An example:

  • Chest pass with a 4-6# Medicine Ball
  • Burpees
  • BOSU lateral jump-squats
  • Stretchy Band lateral tube walking -with bicep curls
  • MB ball slams

New York Frame of Mind

Roni, Sahar and I - image by Fitarella

If you didn’t know, I spent a extra long weekend in NYC attending BlogHer10.  Well, kind of a weekend- I flew out all day Wednesday, was there for Thursday through Sunday afternoon, then flew home.  Got home about 9:30 pm. Sunday night.

I liked NYC more than I expected.  It reminded me of Chicago, which is one of my favorite cities.  The food was great (except hotel food -which is after all hotel food: too many simple carbs and grains).  The conference had more attendees than last year, but the facility was spacious enough that we never felt cramped.  My roomie, Heather from ClizBiz,  was the tops.

I got sick again (so far every BlogHer has had me coming home ill). This time, it appears to only be a head cold not the infamous BlogHerBola of past years (usually whatever the current form of influenza is).

For those who were not in NYC for BlogHer 10, the live blog is up here. I spoke on a panel with Roni Noone from Roni’s Weigh and Sahar Aker from about using our blogs to motivate and instruct ourselves and others.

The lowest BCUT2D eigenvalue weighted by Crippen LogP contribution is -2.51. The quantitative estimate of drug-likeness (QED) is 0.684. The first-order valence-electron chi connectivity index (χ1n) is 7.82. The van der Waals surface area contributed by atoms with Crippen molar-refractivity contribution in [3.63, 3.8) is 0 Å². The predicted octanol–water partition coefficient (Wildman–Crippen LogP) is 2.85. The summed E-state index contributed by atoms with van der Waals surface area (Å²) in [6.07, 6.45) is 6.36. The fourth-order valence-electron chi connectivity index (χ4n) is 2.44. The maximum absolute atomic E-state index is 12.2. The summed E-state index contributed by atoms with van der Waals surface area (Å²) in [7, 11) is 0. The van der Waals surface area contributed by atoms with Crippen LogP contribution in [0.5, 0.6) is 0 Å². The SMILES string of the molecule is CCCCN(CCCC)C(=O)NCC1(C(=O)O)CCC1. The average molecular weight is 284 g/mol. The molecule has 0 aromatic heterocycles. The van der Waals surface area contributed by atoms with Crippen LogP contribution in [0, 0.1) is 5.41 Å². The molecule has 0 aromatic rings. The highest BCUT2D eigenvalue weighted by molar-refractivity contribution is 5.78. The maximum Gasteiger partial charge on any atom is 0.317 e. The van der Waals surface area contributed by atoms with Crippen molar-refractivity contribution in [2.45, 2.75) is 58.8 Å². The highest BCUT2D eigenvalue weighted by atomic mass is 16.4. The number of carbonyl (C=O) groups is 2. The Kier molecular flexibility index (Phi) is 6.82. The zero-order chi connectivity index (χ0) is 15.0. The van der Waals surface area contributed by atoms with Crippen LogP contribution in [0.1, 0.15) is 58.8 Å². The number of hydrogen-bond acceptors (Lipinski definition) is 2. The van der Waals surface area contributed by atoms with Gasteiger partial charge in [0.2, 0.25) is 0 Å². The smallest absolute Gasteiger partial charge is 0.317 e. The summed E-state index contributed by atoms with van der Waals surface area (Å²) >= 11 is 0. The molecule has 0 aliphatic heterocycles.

What Are American’s Eating?

"pie chart: what Americans Eat"

Interesting to look at this pie chart of what the “normal” American eats.  It explains to me why we are an obese nation.

I don’t think my personal diet looks like this.  I’m returning to my “success” way of eating: LOTS of vegetables; protein when I work out; fruit; and limited grains (for me, oatmeal, brown rice, and smaller whole grains.  No wheat.)  I don’t do cow’s milk.

Does this chart represent YOUR diet?  Your families?

Healthy Eating: Apple-Pom Turkey Thigh

Yes, FDA, I was given the POM wonderful juice which served as inspiration for altering this recipe. But, just as the food going into my mouth was my own, these words comin’ out are mine, too.